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Foster wants to serve, lead Columbia's diverse First Ward community

Tuesday, March 29, 2011 | 12:00 a.m. CDT; updated 8:28 p.m. CDT, Wednesday, March 30, 2011

COLUMBIA — Darrell Foster is his own man.

Sitting on a couch in his house on King Street, wearing a T-shirt and sweatpants and watching the NCAA men’s basketball tournament, Foster appears far removed from his usual suit and booming voice at candidate forums and public meetings.

The things he says, though, stay the same.

A candidate for the First Ward seat on Columbia's City Council, Foster, 60, has one principle from which all his other political beliefs originate: inclusion.

"It takes the black and white keys on the piano to play 'The Star-Spangled Banner,'" Foster often says. 

Growing up in the 1960s in Gary, Ind., Foster saw firsthand the injustices of prejudice and discrimination against black people.

“There was a community revolution in progress,” he said. “We had marches, sit-ins, protests; we wanted freedom, justice, equality. We got water hoses, dogs and hate.”

Foster was never discouraged, though, because of something his mother told him when he was a kid.

“She told me Medgar Evers died for me,” Foster said. “She told me that man gave up his life for me, so I could be free.”

Evers, a field secretary for the NAACP who was assassinated in 1963, and others like him, served as inspiration for Foster.

As a young man, Foster prayed for opportunities to become a voice in his community.

“Please, Father, send me, I’ll go,” he would say.

He realized, though, that to effectively change his community, he first needed an education.

Foster earned a master’s degree in public administration from Indiana University and taught special education at an Indiana middle school before moving to Columbia in 1993.

Here, he joined the Frederick Douglass Coalition, founded the Concerned Men of Columbia in 1994, registered voters and held community round tables at St. Luke United Methodist Church on Ash Street.

Foster's growing community involvement triggered police responses, he said, and he was convicted in 1999 of four felony charges — one count of unlawful use of a weapon, one count of endangering the welfare of a child and two counts of felonious restraint, according to court records.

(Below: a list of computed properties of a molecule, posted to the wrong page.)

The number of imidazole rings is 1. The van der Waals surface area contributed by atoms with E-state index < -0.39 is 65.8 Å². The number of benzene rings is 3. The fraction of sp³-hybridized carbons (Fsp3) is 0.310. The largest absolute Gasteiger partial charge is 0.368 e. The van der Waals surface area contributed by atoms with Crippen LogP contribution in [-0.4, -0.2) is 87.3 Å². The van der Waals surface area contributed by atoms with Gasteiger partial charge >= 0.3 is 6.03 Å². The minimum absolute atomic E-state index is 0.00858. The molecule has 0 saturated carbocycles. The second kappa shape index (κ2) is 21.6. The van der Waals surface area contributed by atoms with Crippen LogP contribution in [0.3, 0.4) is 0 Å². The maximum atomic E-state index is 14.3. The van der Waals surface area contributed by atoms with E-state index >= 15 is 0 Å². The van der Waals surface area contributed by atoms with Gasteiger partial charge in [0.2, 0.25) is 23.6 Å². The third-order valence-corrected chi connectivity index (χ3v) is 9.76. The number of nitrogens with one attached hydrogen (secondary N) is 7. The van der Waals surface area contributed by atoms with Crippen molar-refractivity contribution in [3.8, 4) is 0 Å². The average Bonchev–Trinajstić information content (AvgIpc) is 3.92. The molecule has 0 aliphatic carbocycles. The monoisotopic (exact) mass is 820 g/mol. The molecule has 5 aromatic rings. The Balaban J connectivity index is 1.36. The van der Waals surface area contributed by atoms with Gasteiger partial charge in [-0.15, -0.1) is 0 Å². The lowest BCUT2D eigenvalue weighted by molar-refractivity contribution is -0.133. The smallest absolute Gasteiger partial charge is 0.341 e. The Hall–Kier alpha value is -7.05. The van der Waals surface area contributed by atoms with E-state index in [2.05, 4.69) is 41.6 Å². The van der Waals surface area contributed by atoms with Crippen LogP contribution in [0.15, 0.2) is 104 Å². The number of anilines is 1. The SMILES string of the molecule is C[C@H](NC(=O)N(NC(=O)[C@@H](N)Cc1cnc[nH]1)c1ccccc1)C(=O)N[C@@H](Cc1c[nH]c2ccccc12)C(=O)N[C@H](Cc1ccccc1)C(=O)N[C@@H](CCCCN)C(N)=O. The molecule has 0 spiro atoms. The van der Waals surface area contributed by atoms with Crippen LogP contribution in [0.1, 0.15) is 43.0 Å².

Foster said the charges against him were emblematic of intolerance in Columbia.

"That wasn't jurisprudence," Foster said. "It was injustice at the highest level."

Foster said the state's case against him involved unsigned depositions, a lack of witnesses, falsifications of evidence and the prosecutor lying to the police.

Foster served two years and three months of a three-year sentence. During Foster's incarceration, his wife, Joy, died of a stroke. Two of his sons were imprisoned after his release.

Still, Foster said he has been blessed with what he’s been given and believes God gives him the courage to speak out and advocate for his community.

That mindset is what compelled him to run for City Council.

“Our lives are shaped, developed and impacted by decisions that are made locally, statewide and federally,” he said. “And those decisions are made by elected officials. It is a must that we have representatives that will speak up regarding our concerns. I have a responsibility, with the talent that I have and the asset that I am, to serve my community.”

Foster believes he is the only candidate running for the First Ward seat who can successfully unite all groups of the community.

“I’m the best candidate for the job,” he said. “The citizens of the First Ward need a servant, they need a leader, and I actually fit that criteria. Let me show (them) somebody who’s their own man, who can and will work for you. The only person I know who is like that is Darrell Foster.”


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